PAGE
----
Vera-Link Wireless Amplifiers by Greg Voth
I just love this time of the year! I received delivery of a 4 TB SSD drive to expand my newly acquired 32-bit Memory Player’s library in the best way possible, a pair of Vera-Link Wireless amplifiers from Mark Schifter’s of Vera-Fi Audio, LLC, and a highly sought-after used “Altoids” Pocket Class A headphone amplifier, originally designed by Viet Nguyen. Nguyen was also the designer of the LSA Warp 1 power amplifier I reviewed in 2021 and the Vanguard speakers reviewed in 2022. Nguyen designed these Vera-Link Wireless amplifiers. Like I said, a big day!
The Vera-Link Wireless amplifiers come as a pair, as noted, with proprietary banana-ended cables and robust power supplies for each. Their injection molded cases are textured satin black, each with a metal top plate denoting the brand and signifying each amp as left and right. When on, a blue LED glows on the front of each. Each amp comes with its own 8” red and black bananas-ended cables, joined at the plug end that inserts into the top end of the amplifier’s case. The AC adapter also plugs on that same case side. The amplifiers connect wirelessly. Each amp comes with two pre-attached Velcro strips for mounting. Vera-Fi Audio LLC did tests to ensure that the glue used on the Velcro strips doesn’t affect a speaker finish.
Setting up the Vera-Link Wireless amplifiers was a piece of cake. My iPhone holds plenty of music, so I readied each amplifier to be plugged in prior to reading their short manual, which noted that each amp has to be plugged in with the first 20 seconds of the other to pair properly. Once plugged in and my switches flipped on, I heard a short sequence of beeps telling me the amps were “paired” together. I then went to the Bluetooth settings on the iPhone and found “VeraLink by Vera-Fi Audio” in the device list. Once connected by Bluetooth, the amplifiers emitted short beeps, acknowledging that they were paired with the phone and ready to go.
The Vera-Link Wireless amplifiers are 50 watts and 4 Ohms each, utilize TWS Bluetooth 5.0, and come with 24 VDC Maximum output power supplies. I first listened through the Tekton Double Impacts, which I assumed would be a good match due to their 98.82 dB sensitivity.
First-day listening proved the amps deliver plenty of power to drive efficient floor standers to a decent listening volume. This being our first listen, the amps provided surprising bass heft; though they sounded a bit hooded, I assumed a good amount of break-in was necessary to get the best out of the Vera-Links. My wife sat in the sweet spot, responding to the music very positively. Once she left to do some garden chores, I did more listening and, an hour or so later, moved the Vanguard monitors from my desktop to 30.5” tall, sand-filled steel stands that sit just inside the DIs. After I swapped the amps over, Robin walked back in as I powered back up, and both our jaws hit the floor.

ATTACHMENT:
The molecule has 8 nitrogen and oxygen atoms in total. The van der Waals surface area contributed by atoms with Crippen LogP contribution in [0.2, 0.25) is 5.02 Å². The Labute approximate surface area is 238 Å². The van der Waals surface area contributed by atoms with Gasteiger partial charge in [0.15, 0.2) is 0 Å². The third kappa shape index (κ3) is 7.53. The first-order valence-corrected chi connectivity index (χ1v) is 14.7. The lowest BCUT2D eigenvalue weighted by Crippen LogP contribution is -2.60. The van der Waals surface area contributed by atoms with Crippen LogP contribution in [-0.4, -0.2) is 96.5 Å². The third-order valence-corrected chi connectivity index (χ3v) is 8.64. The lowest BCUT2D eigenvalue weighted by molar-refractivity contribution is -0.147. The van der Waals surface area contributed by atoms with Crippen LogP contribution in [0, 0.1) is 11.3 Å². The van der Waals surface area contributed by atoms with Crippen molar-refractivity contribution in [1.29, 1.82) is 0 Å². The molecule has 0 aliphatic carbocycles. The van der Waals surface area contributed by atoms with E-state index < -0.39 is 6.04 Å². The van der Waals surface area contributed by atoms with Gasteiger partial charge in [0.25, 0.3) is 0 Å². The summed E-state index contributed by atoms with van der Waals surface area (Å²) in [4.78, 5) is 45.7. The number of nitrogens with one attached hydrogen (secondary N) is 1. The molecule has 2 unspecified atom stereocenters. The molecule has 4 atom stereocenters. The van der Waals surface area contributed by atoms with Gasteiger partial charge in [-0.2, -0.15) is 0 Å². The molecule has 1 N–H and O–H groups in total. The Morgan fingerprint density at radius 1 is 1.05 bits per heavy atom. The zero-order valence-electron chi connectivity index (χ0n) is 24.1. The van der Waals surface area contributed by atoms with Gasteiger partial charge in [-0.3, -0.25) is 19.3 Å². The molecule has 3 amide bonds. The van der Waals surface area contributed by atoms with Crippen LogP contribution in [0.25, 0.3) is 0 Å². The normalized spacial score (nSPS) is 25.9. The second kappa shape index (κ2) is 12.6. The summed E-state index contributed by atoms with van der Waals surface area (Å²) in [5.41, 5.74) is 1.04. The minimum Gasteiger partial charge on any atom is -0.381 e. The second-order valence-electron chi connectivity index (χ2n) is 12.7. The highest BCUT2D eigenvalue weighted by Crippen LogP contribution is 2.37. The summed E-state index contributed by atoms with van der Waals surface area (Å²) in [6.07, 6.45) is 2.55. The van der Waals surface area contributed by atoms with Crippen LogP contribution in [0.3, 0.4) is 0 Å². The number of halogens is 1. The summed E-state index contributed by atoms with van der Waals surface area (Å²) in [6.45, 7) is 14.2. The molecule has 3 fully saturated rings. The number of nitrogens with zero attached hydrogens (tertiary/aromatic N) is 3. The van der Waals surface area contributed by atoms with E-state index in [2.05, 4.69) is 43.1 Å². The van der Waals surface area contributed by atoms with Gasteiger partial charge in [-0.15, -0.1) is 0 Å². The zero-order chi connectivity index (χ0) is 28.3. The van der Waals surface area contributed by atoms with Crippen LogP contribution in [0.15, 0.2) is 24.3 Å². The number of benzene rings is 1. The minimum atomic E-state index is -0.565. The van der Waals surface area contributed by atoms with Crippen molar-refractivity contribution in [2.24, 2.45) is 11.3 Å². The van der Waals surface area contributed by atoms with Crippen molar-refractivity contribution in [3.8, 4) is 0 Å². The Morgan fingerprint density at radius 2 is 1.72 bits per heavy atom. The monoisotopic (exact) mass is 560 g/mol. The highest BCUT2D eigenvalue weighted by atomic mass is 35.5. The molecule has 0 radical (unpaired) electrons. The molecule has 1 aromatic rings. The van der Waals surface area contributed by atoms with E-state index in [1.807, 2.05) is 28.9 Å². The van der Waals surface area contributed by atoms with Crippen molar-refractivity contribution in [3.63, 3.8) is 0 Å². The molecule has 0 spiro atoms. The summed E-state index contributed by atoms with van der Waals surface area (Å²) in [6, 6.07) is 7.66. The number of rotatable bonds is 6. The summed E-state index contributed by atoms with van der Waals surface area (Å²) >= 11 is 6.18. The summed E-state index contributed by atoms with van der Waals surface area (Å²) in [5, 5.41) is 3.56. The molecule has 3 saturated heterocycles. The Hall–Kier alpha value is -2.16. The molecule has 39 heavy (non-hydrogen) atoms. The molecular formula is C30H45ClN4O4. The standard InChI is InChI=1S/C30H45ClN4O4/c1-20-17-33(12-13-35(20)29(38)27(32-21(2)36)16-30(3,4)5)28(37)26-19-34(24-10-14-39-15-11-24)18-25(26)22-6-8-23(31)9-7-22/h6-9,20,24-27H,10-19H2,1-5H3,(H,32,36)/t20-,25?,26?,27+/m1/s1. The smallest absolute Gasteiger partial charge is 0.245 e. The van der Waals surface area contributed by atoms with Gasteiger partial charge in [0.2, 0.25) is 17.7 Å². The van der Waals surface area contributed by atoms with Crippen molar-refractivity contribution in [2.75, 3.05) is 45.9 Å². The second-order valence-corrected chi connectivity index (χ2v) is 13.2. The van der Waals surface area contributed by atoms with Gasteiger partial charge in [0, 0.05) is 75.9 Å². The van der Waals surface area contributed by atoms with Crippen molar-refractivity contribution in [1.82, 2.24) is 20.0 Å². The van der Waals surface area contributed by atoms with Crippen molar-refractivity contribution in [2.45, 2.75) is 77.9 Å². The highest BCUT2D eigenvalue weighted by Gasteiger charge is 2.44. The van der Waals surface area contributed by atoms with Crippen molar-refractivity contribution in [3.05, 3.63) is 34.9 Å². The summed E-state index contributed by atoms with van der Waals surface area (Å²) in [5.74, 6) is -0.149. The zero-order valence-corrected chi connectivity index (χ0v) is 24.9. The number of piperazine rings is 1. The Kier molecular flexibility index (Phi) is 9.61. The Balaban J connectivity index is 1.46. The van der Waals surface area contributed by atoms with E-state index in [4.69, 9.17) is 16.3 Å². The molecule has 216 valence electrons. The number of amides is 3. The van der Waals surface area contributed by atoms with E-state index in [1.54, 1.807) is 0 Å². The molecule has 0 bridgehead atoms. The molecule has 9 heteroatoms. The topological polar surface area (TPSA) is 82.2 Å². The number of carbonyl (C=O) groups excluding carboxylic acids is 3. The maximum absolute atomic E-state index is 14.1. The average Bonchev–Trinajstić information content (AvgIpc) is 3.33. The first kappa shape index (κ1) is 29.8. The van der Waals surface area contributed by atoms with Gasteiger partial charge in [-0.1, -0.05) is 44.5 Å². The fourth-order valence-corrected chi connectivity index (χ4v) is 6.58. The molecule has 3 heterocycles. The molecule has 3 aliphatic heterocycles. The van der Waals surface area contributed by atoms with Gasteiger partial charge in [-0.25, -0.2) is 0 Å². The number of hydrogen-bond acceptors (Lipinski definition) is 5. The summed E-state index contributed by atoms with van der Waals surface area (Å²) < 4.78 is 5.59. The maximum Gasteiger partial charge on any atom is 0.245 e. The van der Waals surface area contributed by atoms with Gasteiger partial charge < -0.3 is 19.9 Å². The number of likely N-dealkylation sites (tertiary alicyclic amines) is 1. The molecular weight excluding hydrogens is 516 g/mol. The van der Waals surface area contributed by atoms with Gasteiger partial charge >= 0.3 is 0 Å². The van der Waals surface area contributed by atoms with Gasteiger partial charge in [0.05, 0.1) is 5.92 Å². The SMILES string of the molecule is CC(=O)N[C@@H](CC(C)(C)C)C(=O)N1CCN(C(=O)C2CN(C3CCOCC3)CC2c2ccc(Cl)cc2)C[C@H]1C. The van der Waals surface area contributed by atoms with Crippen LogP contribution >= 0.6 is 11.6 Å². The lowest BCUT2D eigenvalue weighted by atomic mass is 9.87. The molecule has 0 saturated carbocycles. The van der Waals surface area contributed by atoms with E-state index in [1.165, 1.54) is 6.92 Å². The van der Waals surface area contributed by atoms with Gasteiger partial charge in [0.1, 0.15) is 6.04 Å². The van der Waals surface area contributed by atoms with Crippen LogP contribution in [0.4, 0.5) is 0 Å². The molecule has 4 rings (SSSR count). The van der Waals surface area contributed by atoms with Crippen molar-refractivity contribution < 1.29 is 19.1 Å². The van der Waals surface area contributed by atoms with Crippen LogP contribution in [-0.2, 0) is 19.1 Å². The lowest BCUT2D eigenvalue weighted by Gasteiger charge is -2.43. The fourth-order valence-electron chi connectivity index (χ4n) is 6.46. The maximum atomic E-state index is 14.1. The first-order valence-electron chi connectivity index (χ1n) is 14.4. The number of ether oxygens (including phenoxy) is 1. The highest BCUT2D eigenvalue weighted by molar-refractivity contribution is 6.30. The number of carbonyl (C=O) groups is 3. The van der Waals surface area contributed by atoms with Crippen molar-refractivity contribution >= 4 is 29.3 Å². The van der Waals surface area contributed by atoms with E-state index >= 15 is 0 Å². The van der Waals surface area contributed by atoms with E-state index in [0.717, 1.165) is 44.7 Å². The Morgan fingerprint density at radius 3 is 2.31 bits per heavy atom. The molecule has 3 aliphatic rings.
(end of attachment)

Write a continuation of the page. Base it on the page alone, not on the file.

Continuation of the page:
A Few Words from Viet Nguyen, the Vera-Link Designer
Viet Nguyen was the only designer on this project. He made a 3D printed prototype about two years ago to show Vera-Fi Audio, and they thought it a good idea to make it mass-producible. Nguyen added, “About 5 prototypes later we arrived at the unit in your hands… This product would not have happened without the partnership that Mark [Schifter] and I have together, as he handles the production, marketing, and sales.”
According to Nguyen, “the amp draws very little power when in standby mode (less than a nightlight), so we decided not to have a switch for simplicity and one less thing to worry about. A switch would require people to reach back to turn it on/off. Leaving it on keeps them paired [with] each other and ready for use. You turn it on instantly by connecting to it with BT. You have a 5-second delay for them to pair to each other if power cycling. You can add your own switch, as you did, or plug both [AC] adapters into the same power strip with a switch.”
Piggyback and GO!
Vera-Fi Audio LLC’s Schifter describes the Vera-Link Wireless amplifiers as “Piggyback and GO!” These small monaural amplifiers offer true left and right separation without the usual umbilical running between each. Each amp receives power from its own local PSU [when connected[ to a wall plug (or battery – coming later). They communicate using Bluetooth 5.0 standard, responding like a wired connection in sound quality. Each amplifier connects quickly and reliably with a smartphone, tablet, or computer, offering “Frustration-Free Wireless” operation. Multiple paired sets can be used in the same home, with five available BT names to distinguish speakers. As Vera-Fi Audio says, “Connect ANY Device – Just Select Vera-Link TWS and hit play.” The Vera-Links are multi-voltage / auto-switching capable, and their power supplies comply with both FCC and CE standards.
I began the day typing up some notes and switched the amps on soon after. Ray LaMontagne’s Let It Be Me from 2008’s “Gossip In The Grain” (RCA/BMG) flowed sweetly out of the Vanguard speakers (83dB @ 2.83v 1m sensitivity with true 8 Ohms Impedance) with the sweetest energy, with his raspy delivery cleanly delineated and instrumentation clearly-imaged. I reached for the iPhone and raised the volume one click, which displayed as a touch over 75% of that available. A much better presentation ensued, yielding an energetic liveliness and unexpected musicality.
Big Lie Small World followed Sting’s 1999 “Brand New Day” (A&M Records, Inc.). Low frequencies were surprisingly full coming from the LS3/5a-inspired Vanguards – they are 2” deeper than the British originals. Still, given the large room and high ceiling of our loft, I was surprised by getting this much output and musicality from such small monitors (and amplifiers).